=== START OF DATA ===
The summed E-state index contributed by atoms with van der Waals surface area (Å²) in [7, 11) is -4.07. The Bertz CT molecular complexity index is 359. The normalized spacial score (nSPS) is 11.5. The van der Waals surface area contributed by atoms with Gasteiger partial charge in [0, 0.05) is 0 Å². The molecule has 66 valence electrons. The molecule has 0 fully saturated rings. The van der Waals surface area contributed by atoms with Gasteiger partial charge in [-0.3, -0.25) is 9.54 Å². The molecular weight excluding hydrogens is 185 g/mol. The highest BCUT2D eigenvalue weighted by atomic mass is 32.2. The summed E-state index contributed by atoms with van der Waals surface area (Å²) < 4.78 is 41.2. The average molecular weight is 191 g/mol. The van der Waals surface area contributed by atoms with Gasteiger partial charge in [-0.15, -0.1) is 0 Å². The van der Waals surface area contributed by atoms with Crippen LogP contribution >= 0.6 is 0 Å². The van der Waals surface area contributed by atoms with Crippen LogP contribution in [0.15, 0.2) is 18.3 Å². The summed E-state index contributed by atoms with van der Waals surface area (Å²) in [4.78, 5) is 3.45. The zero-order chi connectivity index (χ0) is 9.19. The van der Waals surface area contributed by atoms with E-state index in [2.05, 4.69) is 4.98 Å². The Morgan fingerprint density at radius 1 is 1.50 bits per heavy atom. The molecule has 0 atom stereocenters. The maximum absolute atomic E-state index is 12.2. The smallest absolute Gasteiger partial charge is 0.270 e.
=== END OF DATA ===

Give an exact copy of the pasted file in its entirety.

The summed E-state index contributed by atoms with van der Waals surface area (Å²) in [7, 11) is -4.07. The Bertz CT molecular complexity index is 359. The normalized spacial score (nSPS) is 11.5. The van der Waals surface area contributed by atoms with Gasteiger partial charge in [0, 0.05) is 0 Å². The molecule has 66 valence electrons. The molecule has 0 fully saturated rings. The van der Waals surface area contributed by atoms with Gasteiger partial charge in [-0.3, -0.25) is 9.54 Å². The molecular weight excluding hydrogens is 185 g/mol. The highest BCUT2D eigenvalue weighted by atomic mass is 32.2. The summed E-state index contributed by atoms with van der Waals surface area (Å²) < 4.78 is 41.2. The average molecular weight is 191 g/mol. The van der Waals surface area contributed by atoms with Gasteiger partial charge in [-0.15, -0.1) is 0 Å². The van der Waals surface area contributed by atoms with Crippen LogP contribution >= 0.6 is 0 Å². The van der Waals surface area contributed by atoms with Crippen LogP contribution in [0.15, 0.2) is 18.3 Å². The summed E-state index contributed by atoms with van der Waals surface area (Å²) in [4.78, 5) is 3.45. The zero-order chi connectivity index (χ0) is 9.19. The van der Waals surface area contributed by atoms with E-state index in [2.05, 4.69) is 4.98 Å². The Morgan fingerprint density at radius 1 is 1.50 bits per heavy atom. The molecule has 0 atom stereocenters. The maximum absolute atomic E-state index is 12.2. The smallest absolute Gasteiger partial charge is 0.270 e.